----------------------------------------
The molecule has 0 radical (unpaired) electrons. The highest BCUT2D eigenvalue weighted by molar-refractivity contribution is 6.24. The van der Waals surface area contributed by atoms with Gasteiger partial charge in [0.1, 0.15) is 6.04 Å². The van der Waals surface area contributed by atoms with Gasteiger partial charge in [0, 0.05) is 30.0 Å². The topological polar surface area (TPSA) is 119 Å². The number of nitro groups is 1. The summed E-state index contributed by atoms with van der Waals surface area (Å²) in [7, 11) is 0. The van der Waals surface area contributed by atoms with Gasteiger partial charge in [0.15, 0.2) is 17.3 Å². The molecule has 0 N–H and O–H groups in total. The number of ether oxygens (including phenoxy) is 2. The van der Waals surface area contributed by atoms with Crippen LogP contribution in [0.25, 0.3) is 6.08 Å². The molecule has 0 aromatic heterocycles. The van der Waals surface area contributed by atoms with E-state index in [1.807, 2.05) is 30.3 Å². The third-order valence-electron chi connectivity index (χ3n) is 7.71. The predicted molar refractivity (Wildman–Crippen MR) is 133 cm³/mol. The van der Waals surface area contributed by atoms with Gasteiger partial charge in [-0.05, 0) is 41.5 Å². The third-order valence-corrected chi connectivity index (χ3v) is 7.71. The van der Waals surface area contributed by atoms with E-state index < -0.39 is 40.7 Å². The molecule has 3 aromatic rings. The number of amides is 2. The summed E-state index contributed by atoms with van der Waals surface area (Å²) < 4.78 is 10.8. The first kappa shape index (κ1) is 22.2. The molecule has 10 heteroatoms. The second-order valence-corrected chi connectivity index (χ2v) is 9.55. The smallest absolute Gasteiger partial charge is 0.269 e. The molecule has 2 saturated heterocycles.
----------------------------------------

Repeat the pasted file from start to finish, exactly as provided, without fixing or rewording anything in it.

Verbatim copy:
The molecule has 0 radical (unpaired) electrons. The highest BCUT2D eigenvalue weighted by molar-refractivity contribution is 6.24. The van der Waals surface area contributed by atoms with Gasteiger partial charge in [0.1, 0.15) is 6.04 Å². The van der Waals surface area contributed by atoms with Gasteiger partial charge in [0, 0.05) is 30.0 Å². The topological polar surface area (TPSA) is 119 Å². The number of nitro groups is 1. The summed E-state index contributed by atoms with van der Waals surface area (Å²) in [7, 11) is 0. The van der Waals surface area contributed by atoms with Gasteiger partial charge in [0.15, 0.2) is 17.3 Å². The molecule has 0 N–H and O–H groups in total. The number of ether oxygens (including phenoxy) is 2. The van der Waals surface area contributed by atoms with Crippen LogP contribution in [0.25, 0.3) is 6.08 Å². The molecule has 0 aromatic heterocycles. The van der Waals surface area contributed by atoms with E-state index in [1.807, 2.05) is 30.3 Å². The third-order valence-electron chi connectivity index (χ3n) is 7.71. The predicted molar refractivity (Wildman–Crippen MR) is 133 cm³/mol. The van der Waals surface area contributed by atoms with Gasteiger partial charge in [-0.05, 0) is 41.5 Å². The third-order valence-corrected chi connectivity index (χ3v) is 7.71. The van der Waals surface area contributed by atoms with E-state index < -0.39 is 40.7 Å². The molecule has 3 aromatic rings. The number of amides is 2. The summed E-state index contributed by atoms with van der Waals surface area (Å²) < 4.78 is 10.8. The first kappa shape index (κ1) is 22.2. The molecule has 10 heteroatoms. The second-order valence-corrected chi connectivity index (χ2v) is 9.55. The smallest absolute Gasteiger partial charge is 0.269 e. The molecule has 2 saturated heterocycles.